Just as the London Stock Exchange is trying to win the IPO of Saudi Arabian oil giant Saudi Aramco, a potentially huge but controversial prize, Britain has proposed a loosening of rules on stock market listings by state companies.
Even as exchanges around the world are vying to win the Aramco listing, which is expected to be the largest initial public offering (IPO) ever, a new listing category for companies controlled by sovereign states will be created by the new rules proposed by Britain’s financial watchdog.
But British fund managers, who have already expressed concerns about Aramco’s governance, are most likely to criticize the Financial Conduct Authority (FCA) proposals.
It was concerned that Aramco would be granted exemptions that could weaken the influence of minority shareholders, the British asset management body the Investment Association had said in May.
Reports on a new type of listing structure that would make it more attractive for Aramco to join the bourse by the London Stock Exchange Group was reported earlier in the media.
Following the Brexit vote and the anticipated divorce of the U.K. and the EU, the government and City of London are trying to keep Britain’s financial markets attractive to international investors and companies and the proposals come amidst such an environment.
Companies controlled by sovereign states will be exempt from certain requirements under a new “premium” stock market listing category that the FCA was proposing, it said on Thursday.
“Refining the listing regime in this way would make UK markets more accessible whilst ensuring that the protections afforded by our premium listing regime are focused and proportionate,” FCA chief executive Andrew Bailey said.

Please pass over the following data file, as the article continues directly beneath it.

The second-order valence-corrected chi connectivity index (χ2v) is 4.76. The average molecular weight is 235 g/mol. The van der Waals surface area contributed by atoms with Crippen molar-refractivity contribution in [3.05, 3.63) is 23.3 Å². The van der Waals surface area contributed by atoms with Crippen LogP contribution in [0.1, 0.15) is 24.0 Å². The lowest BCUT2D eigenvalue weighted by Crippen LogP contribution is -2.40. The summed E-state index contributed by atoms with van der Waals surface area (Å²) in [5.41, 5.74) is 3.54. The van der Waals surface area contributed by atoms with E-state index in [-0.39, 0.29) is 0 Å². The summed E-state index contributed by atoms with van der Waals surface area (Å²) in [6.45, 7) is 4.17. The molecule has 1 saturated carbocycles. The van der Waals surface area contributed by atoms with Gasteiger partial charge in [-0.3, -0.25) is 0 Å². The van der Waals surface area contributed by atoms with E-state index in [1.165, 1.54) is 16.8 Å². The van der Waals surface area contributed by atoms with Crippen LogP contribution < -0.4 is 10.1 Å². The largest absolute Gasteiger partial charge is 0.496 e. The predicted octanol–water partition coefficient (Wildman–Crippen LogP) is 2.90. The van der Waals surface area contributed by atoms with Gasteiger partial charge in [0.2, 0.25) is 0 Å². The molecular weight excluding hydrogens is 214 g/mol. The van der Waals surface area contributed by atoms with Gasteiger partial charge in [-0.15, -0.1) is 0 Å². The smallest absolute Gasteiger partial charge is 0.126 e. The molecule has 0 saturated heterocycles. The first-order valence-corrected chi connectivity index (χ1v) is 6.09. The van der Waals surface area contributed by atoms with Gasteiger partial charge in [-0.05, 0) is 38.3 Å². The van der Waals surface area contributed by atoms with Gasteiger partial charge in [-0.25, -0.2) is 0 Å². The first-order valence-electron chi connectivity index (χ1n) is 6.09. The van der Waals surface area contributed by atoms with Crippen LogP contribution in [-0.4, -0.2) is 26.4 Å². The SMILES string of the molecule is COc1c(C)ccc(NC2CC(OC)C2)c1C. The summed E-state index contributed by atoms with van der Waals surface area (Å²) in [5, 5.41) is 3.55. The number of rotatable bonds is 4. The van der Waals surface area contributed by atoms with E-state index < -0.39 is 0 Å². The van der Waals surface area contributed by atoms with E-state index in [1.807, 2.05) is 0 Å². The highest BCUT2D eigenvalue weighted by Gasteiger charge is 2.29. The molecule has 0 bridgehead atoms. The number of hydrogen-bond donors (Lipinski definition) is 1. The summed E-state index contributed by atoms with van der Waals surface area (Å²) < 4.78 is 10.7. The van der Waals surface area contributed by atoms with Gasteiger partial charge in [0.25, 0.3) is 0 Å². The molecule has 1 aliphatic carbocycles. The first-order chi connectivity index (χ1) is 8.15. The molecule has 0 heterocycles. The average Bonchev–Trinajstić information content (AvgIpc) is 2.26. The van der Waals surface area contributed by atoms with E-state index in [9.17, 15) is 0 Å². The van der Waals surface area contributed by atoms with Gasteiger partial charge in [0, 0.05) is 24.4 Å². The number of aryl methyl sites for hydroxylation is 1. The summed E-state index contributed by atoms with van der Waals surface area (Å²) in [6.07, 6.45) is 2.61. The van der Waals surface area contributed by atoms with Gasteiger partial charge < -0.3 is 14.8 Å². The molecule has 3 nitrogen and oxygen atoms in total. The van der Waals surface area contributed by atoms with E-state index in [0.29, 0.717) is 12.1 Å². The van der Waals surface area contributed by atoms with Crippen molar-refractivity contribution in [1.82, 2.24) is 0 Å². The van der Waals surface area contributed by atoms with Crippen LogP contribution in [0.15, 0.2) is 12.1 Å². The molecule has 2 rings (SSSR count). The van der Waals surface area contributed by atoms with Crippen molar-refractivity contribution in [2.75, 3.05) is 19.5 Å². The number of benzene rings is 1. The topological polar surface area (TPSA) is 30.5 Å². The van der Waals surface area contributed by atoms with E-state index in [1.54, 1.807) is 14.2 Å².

Without complying with certain rules on related party transactions and controlling shareholders, sovereign-controlled companies will be able to obtain a “premium” listing on the London Stock Exchange under the FCA’s proposals.
Just as several Gulf countries are considering listing part of their oil assets, the changes are likely to make Britain’s stock market more attractive to state-controlled companies. A part of their state oil businesses might also be floated by them, Oman and Abu Dhabi have also said, aside from Saudi Arabia.
A standard listing has to be taken by companies which do not meet Britain’s “premium” listing requirements at present. Since these have connotations of being second best, do not qualify for entry into most stock indices and have lower corporate governance requirements, these are seen as less attractive.
In order to ensure that transactions between the company and the controlling shareholder will be conducted at ‘arms length’ and on commercial terms, a shareholder that controls more than 30 percent of a company has to enter into a legally binding arrangement to qualify for a premium LSE listing at the moment.
And before entering into a deal with a ‘related party’ with a major shareholder, the listed company also has to obtain prior approval from independent shareholders.
It was legitimate to grant controlling sovereign owners exemption to these requirements because the FCA said it believed them tend to act differently from private ones.
“Sovereign owners tend to be different from private sector individuals or entities in both their motivations and their nature,” it said in its consultation paper.
We believe that investors and the market are sufficiently able to assess the additional risks arising from sovereign ownership”.
(Adapted from CNBC)